National Science Foundation supported this research through Grant 0137042 to the NBER, and De Jonge
Akademie of the Royal Netherlands Academy of Arts and Sciences supported this research through a travel
grant. A replication file is available at http://www.nber.org/˜jrc/lifo
VU University Amsterdam and Tinbergen Institute. E-mail:[email protected]
Federal Reserve Bank of Chicago and NBER. E-mail: [email protected]
JEL Codes L13, L41
Keywords: LIFO, FIFO, Sunk costs, Markov-perfect equilibrium, Competition policy
This paper determines the effects of raising a late entrant’s sunk cost in a duopoly version of
the industry dynamics model presented in a companion paper (Abbring and Campbell, 2006).
Demand evolves stochastically; entry possibly requires paying a sunk cost; and continued
operation incurs fixed costs. The wish to avoid these per-period fixed costs in markets that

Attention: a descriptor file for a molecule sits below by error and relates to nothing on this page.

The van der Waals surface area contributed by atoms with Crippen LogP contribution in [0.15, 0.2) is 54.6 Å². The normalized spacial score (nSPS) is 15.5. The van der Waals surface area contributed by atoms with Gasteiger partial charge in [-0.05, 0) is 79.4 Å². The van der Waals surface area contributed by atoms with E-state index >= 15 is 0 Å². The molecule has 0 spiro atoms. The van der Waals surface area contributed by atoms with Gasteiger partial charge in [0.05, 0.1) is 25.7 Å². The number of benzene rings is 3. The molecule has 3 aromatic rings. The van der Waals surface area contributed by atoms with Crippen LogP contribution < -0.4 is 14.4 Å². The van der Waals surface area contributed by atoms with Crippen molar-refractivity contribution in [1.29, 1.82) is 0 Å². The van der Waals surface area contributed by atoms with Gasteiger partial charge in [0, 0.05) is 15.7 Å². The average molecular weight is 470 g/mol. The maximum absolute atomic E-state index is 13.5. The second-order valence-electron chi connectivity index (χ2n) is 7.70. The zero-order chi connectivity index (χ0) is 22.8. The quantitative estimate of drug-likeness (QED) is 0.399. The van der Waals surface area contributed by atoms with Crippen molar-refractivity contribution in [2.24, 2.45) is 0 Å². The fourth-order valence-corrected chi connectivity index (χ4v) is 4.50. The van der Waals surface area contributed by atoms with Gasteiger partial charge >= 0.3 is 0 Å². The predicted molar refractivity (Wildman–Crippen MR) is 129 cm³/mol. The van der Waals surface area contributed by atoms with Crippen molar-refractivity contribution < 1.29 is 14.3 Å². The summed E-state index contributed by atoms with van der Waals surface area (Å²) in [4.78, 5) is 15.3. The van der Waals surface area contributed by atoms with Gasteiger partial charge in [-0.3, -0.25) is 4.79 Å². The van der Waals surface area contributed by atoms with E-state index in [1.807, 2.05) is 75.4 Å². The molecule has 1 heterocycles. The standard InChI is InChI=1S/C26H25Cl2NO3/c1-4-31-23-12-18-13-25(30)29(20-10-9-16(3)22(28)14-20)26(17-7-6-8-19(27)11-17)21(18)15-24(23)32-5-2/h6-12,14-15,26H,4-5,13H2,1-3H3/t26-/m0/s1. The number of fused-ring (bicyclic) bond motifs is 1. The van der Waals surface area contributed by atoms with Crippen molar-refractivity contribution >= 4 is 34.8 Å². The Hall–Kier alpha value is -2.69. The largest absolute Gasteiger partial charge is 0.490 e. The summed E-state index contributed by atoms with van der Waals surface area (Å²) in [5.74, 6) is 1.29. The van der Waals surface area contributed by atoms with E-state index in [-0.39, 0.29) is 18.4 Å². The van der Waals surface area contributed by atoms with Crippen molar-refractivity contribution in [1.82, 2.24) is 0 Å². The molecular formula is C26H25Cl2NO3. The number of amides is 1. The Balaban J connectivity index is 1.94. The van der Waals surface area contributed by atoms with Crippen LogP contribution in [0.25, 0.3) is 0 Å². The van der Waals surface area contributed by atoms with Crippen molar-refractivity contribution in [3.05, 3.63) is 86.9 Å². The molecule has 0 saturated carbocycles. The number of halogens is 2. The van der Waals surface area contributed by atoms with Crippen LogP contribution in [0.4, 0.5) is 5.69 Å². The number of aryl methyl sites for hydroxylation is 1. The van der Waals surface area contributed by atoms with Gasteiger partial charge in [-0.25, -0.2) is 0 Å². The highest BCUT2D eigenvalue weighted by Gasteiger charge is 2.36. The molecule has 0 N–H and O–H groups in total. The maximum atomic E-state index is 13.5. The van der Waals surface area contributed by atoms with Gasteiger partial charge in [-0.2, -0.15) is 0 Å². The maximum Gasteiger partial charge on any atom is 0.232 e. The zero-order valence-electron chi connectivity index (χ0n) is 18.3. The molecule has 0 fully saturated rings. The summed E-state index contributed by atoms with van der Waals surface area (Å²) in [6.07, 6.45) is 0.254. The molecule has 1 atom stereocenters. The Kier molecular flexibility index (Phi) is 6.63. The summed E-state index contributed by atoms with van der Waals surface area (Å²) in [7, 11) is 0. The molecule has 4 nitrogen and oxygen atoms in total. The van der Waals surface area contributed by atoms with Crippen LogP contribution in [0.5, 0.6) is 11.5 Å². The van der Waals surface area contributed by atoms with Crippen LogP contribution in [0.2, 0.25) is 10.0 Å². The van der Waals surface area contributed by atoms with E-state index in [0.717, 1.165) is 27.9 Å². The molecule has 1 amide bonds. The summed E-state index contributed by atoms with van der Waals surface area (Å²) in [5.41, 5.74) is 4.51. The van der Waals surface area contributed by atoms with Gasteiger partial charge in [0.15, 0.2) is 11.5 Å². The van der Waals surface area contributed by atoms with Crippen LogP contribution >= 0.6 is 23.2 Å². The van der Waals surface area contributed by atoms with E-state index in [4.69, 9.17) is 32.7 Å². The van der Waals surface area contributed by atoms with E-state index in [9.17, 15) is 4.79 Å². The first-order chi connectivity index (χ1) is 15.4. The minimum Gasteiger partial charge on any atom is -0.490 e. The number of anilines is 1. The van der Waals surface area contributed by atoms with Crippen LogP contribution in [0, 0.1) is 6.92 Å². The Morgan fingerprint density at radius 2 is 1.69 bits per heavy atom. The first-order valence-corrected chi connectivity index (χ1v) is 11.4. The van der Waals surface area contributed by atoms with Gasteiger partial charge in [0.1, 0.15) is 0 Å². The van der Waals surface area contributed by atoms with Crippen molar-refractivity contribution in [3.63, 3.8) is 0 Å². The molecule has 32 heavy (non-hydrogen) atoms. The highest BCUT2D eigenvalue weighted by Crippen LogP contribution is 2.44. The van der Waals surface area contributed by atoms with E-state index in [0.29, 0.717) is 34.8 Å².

are no longer profitable motivates firms to exit. We assume that all participants rationally
expect exit decisions to follow a last-in first-out pattern. That is, no firm produces after the
exit of an older competitor. Two considerations motivate this focus. First, it embodies (in an
extreme way) the widespread observation that young firms exit more frequently than their
older counterparts. Second, the last-in first-out restriction favors incumbents; so we expect
them to deter entry and promote exit by shifting equilibrium expectations in this direction
with any available means.
Abbring and Campbell (2006) prove that there exists an essentially unique Markov-perfect
equilibrium with last-in first-out expectations, and they provide a simple procedure for its
calculation. These results allow us to compare duopoly dynamics with different sunk costs of